Brenner (Pass) Attractions
At only 1,374m/4,508ft the Brenner is the lowest Alpine pass in western Austria and can be used all the year round. This mountain which stretches over the eastern ridge of the Alps is the most important traffic link between Germany and Italy.
The Brenner motorway runs from the Inn Valley south of Innsbruck up the Wipptal via the Adriatic/Black Sea watershed to the Alto Adige valley. Since 1919 the pass has marked the frontier between Austria and Italy. There was already a pass over the Brenner in Roman times. In 1772 it was marked out afresh. Increased motor traffic in more recent times necessitated a number of widenings and extensions to this north-south link road. Shortly after the Second World War it became clear that the Brenner Road was inadequate, so a new route was planned and a start made on building it in 1959. The Brenner Motorway (completed in 1974) runs south from Innsbruck, passing under the Patscherkofel. It then spans the Sill valley by means of the Europabrücke (Europe Bridge), which was built between 1959-63; it is 795m/2,620ft long and 190m/625ft high and is supported on massive pillars. The Brenner Railway was first opened in 1867. It connects the Tyrolean capital of Innsbruck with Bolzano, the capital of the Alto Adige (South Tirol). Although not steep, the line has many bends, and trains can travel only slowly. To improve efficiency a tunnel is being built. At the end of 1989, two days after the truck drivers blockade was lifted (see next item on Brenner problems), the first sod was dug near Tulfes, a village east of Innsbruck, and a start made on the 12.7km/8mi long Inntal (Inn Valley) Tunnel, which was expected to be completed by the middle of 1993. Some 27,000 motor vehicles, 5,000 of which are trucks, pass along the Brenner every day. Long queues during holiday periods, damage to the vegetation caused by exhaust fumes and - last but not least - the noise are all the extremely unpleasant results of the ever-increasing volume of traffic. Repeated complaints from the public finally resulted in traffic restrictions being imposed in 1989, forbidding trucks to travel at night. In September 1989 Italian truck drivers blocked the Brenner Pass in protest at what they considered was the excessively low limit set for the number of Italian trucks allowed to cross the Brenner each year. The problem might be eased somewhat if more trucks were able to use the motorail.In 2006, work began on tunnels for the railroad from Verona to Innsbruck. This includes the Brenner Base Tunnel under the Brenner Pass. The upgrade is being done to ease the road traffic.
Past the Brennersee (lake), in a further 5km/3mi we reach Brennero (Brenner in German), on the Austro-Italian border. The border divides the little town (1,370m/4,520ft; pop. c. 1,000) into the smaller Austrian part and the larger Italian part.
Gries am Brenner, Austria
Gries am Brenner (1,163m/3,817ft; pop. 1,500), a popular holiday resort in both summer and winter, lies just below the top of the Brenner Pass, at the foot of the Padauner Kogel (2,068m/6,787ft).
Parish Church of the Visitation of Our Lady
In Gries am Brenner's parish church of The Visitation of Our Lady, built in the 19th C. and restored around 1930, two tablets depicting the 14 auxiliary saints, removed from the demolished 17th C. chapel, are worth seeing.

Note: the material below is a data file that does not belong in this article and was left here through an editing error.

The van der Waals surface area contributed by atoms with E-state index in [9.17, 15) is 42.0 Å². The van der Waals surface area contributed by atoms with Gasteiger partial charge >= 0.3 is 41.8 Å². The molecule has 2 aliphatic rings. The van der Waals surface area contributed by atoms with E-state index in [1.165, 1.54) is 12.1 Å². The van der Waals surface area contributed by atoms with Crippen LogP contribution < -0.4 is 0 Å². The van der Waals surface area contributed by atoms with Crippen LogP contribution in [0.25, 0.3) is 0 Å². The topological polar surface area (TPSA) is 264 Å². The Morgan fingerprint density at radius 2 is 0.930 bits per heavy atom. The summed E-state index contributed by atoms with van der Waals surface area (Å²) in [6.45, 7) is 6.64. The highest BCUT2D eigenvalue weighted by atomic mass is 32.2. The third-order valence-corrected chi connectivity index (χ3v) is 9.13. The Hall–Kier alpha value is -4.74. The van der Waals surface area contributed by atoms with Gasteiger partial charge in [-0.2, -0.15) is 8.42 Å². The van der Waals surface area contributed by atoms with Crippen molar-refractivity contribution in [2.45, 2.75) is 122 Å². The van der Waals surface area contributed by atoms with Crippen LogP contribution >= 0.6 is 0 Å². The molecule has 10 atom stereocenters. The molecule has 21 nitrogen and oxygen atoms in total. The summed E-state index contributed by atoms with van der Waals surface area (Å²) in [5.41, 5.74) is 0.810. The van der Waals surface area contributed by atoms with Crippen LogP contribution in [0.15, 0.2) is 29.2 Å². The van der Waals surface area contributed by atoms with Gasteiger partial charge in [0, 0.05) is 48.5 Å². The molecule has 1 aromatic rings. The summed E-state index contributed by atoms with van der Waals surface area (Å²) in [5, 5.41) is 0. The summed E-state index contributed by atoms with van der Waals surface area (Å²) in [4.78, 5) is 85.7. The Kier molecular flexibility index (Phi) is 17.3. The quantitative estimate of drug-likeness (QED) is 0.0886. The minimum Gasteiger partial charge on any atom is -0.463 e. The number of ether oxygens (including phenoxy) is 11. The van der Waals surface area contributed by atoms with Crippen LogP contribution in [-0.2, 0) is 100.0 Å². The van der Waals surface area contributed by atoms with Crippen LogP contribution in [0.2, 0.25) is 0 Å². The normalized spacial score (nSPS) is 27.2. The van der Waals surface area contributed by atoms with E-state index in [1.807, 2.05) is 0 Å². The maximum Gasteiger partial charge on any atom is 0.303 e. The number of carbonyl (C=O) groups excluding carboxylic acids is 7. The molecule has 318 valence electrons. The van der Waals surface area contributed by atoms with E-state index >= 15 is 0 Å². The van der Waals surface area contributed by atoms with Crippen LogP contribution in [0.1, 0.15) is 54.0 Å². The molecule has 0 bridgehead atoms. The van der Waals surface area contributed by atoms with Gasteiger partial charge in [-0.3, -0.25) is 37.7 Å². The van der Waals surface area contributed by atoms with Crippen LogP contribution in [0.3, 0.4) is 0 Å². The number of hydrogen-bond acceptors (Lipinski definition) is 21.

At Gries is the lower station of a chair-lift to the Sattelalm (1,652m/5,420ft; inn), from which it is a 1.5 hours' climb to the summit of the Sattelberg (2,113m/6,933ft), with magnificent views extending well into the south of Tirol.
Tablet commemorating the meeting of Emperor Charles V and Emperor Ferdinand I
At the southern end of Gries there is a tablet commemorating the meeting of Emperor Charles V and his brother, the future Emperor Ferdinand I.
From the Brennersee there is a rewarding climb (about 5.5 hours) by way of the Landshuter Hütte (2,693m/8,836ft; inn) to the summit of Kraxentrager (2,998m/9,836ft), on the frontier with Italy.
Matrei am Brenner, Austria
Matrei am Brenner (992m/3,255ft; pop. 3,000), the Roman Matreium, is the oldest settlement in the Wipptal. It is a popular resort in both summer and winter. In the old town will be found charming old houses, painted and with wrought-iron signs.
Parish Church of The Assumption
The Matrei am Brenner parish church of The Assumption, a Gothic building of c. 1310 with a Baroque interior, is well worth a visit, especially for its ceiling frescos of 1500 (designed by the artist J. A. Mölk) and a "suffering man" which can be seen above the high altar (c. 1350).
A little way outside the village of Matrei am Brenner stand the ruins of Schloss Trautson.
Servite Priory of Maria Waldrast
Two hours' drive west from Matrei lies the former Servite priory of Maria Waldrast (1,636m/5,368ft), with a pilgrimage church (Late Gothic choir).
Steinach am Brenner, Austria
Steinach am Brenner (1,048m/3,438ft; pop. 2,700) is situated some 5km/ 3mi beyond Matrei am Brenner, at the mouth of the Gschnitztal. It is very popular as a winter sports resort; water with healing powers flows from the Velper spring.
The Gschnitztal, which joins the Silltal at Steinach, is served by a road which goes to Trins (1,233m/4,045ft), with a church (remodelled in Baroque style) and a handsome castle, and then to Gschnitz (1,242m/4,075ft). The Late Gothic chapel of St Magdalene, to the east, has old frescoes.
The Steinach am Brenner Parish church, built on the site of a burned-down Baroque church, has frescos by G. Mader in the manner of the early 19th C. group known as the Nazarenes, and an altarpiece (1753) by M. Knoller.
From Steinach a chairlift ascends by way of the Bergeralm (1,600m/5,250ft) to the Nösslachjoch (2,223m/7,323ft), from which there are far-ranging views.